Staying in line with those rules might mean avoiding specific AI applications or pausing work already underway. However, Stuber and Perry say that Dept’s services would already fall within the guidelines set out by the EU.

The impact is less clear for agencies that aren’t as heavily leveraged toward the financial services sector. Wesley ter Haar, Media.Monks co-founder and now executive director of parent company S4, tells The Drum: “The risk framework seems focused on more high-risk systems and applications, which don’t necessarily translate to marketing, but we’ll be following it closely.”

He’s more concerned with the regulation of training data. The Act limits what data can be used to train the enormous datasets behind large language models (LLMs). The topic has already generated several lawsuits, including a huge one against Google’s data-scraping practices.

Ter Haar says he’s “very interested in how the general legality of training data discussion plays out.”

He adds: “There are quite a few lawsuits being fired up at the moment, so we should see more clarity there hopefully soon-ish.”

There’s also the question of liability. Who’d bear the blame if a specific tool or application breached regulations? And will that consideration slow down agencies that want to invest in their own generative AI solutions?

According to Stuber: “Liability will quite probably be placed with the tool owners, as opposed to bespoke solutions, where liability will be firmly placed on our shoulders.”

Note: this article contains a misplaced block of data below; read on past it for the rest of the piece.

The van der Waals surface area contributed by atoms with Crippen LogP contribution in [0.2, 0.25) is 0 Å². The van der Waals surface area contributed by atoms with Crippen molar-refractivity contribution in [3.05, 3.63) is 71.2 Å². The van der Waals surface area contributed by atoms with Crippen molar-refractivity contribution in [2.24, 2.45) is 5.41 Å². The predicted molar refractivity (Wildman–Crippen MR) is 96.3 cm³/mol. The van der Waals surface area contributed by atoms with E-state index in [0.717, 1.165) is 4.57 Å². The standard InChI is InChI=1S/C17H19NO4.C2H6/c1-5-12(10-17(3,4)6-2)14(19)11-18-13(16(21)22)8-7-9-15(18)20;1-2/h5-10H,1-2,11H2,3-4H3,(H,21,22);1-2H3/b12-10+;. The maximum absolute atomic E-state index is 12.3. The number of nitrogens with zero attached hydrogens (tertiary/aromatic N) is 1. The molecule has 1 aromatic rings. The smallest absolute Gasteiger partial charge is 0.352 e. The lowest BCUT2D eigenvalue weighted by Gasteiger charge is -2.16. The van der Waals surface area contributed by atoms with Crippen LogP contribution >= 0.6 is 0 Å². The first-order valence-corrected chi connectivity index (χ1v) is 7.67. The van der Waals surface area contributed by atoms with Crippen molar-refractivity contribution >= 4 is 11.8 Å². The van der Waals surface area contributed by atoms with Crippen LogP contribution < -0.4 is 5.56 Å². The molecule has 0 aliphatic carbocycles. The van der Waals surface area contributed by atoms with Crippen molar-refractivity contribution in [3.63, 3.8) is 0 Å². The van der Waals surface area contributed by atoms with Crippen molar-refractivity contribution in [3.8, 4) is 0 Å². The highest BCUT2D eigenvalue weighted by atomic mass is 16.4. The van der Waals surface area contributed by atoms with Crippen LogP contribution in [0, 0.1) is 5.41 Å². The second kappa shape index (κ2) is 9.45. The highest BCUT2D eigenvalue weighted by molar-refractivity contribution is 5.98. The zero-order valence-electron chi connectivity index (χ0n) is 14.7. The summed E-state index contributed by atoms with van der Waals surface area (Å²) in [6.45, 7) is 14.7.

Gold standard

The EU’s AI Act is the first major piece of legislation on the topic, and if it isn’t significantly diluted, it will also be one of the farthest-reaching. Because of that, Stuber expects that Dept would adopt the EU’s rules as standard in every territory it operates in. “We see a lot of parallels to GDPR,” he adds.

Ter Haar says Media.Monks would likely follow a similar approach. “With previous EU regulation, like GDPR, it became the standard adherence for us in our global practice, the same could happen with AI, but in any case, we’ll be following rules and regulations closely in every region we operate,” he says.

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Though it might take a long time for any of those measures to come into effect, Stuber says that Dept is attempting to get ahead of regulation by focusing on transparency, copyright and ensuring that AI tools don’t contribute to bias. “In my opinion, we have to adopt the direction of the European Union quite quickly. It’s not enough to publish some fluffy code of conduct,” he says.

“By adding transparency, self-imposed or via watermarking... you deliver a very important data point to the audience. It’s important to gauge the veracity of the content they are consuming. We will be absolutely obliged to do that.”